To better understand the growing appeal of third-party API provider offerings, we will take a closer look at an exciting new entrant to this vibrant market — the California-based www.back4app.com. They have just released a new back4app API Hub that allows developers to create easily, deploy, host and share APIs completely free of charge. The rapidly increasing pace of API development and the growing recognition of the commercial advantages of easy access to third-party API resources provide the hub’s raison d’être. The interest it has generated clearly testifies to the stress API developers now place on reducing development cycle time and its associated expenses.
Given the fact that Parse will be permanently shuttered on January 28, 2017, you have two options to host your apps.
1. Setting up the self-hosted Parse Server and then releasing a new app pointing to it
2. Migrating to a cloud hosting company that can provide Parse hosting service
There are pros and cons of each of these options. Here I discuss a few of them which may help you choose the better of the two that best suits you.
Parse server is one of the best alternatives for Parse. But as we have seen in our last article “Parse open-source is moving fast but still has some features to be opened up. See which” there are a few features that are not available in the open-source version of Parse. But there are alternatives for each of those features. Let’s take a quick look at some of the ways to close the gaps between Parse Server and make it work closer to Parse.
Migrating the data and setting up your own Parse Server is one of the most preferred options as Parse bids goodbye soon. Open source Parse Server and Dashboard are an excellent replacement for Parse.com with the support from Parse community. Many look at it as a great potential framework as you can develop according to your needs and get improvements and new features from developer’s community. Parse open-source already supports many features of Parse.com but here are some of them which are yet to be open sourced.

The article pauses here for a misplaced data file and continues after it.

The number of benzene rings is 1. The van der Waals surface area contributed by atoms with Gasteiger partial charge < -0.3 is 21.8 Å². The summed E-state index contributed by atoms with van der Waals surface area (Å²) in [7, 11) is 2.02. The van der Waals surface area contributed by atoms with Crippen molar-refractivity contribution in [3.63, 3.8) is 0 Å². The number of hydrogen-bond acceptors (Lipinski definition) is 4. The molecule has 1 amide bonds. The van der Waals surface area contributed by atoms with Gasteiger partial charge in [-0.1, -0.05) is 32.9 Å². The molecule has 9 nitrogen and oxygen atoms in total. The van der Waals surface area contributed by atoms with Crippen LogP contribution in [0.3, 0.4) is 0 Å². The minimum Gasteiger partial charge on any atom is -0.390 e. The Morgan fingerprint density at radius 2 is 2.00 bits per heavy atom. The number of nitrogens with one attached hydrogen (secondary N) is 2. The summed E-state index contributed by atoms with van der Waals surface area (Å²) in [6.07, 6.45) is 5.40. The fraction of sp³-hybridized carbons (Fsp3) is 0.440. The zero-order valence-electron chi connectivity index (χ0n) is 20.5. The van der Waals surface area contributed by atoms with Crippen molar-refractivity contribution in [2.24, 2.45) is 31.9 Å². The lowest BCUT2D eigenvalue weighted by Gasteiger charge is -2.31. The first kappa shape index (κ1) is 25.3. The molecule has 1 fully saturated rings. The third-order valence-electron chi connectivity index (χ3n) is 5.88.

There are two important announcements from Parse.
- Post April 28th, apps which have not migrated their database would assume a lower priority of traffic.
- Parse will ultimately shut down after January 28th.
If you are half way through developing an app, you must be deciding about the right time to migrate.
You need not be panicking right now because the performance that Parse will deliver it’s enough to finish your app’s development. Additionally. The April 28th deadline has no impact on you because there are no users for your app yet.
But there are other good reasons to move now, especially to anticipate issues on Parse migration and on to adapt Parse features. You need to figure out alternatives to build, host and manage your app.
Let’s analyse some scenarios:
Last Friday, giving further evidence that the powerful Parse open source framework will not die, Parse developer’s team opened the Dashboard code. The dashboard is one of the main components on Parse platform together with the Parse Server and Database.
Facebook decided to no longer host apps on its developer platform Parse and released an Open Source version of the product. The Open Source version is called Parse Server and can be download using the button below.
Parse Server Download
The link will direct you to Github where you will be able to download Parse Server .
How to run Parse?
You have the following options to run Parse Server.
- Run locally
- Create your own Parse Server
- Parse Server Hosting
Please use the Parse Server wiki to select the best option for you.
Parse is an open-source framework used to accelerate mobile app development. It allows you to create amazing apps without reinventing the wheel.
How to download Parse?
You can download Parse on Github. Please access it here.
How to run Parse?
– You can run locally
– Self host your app
– Use Parse hosting services like Back4app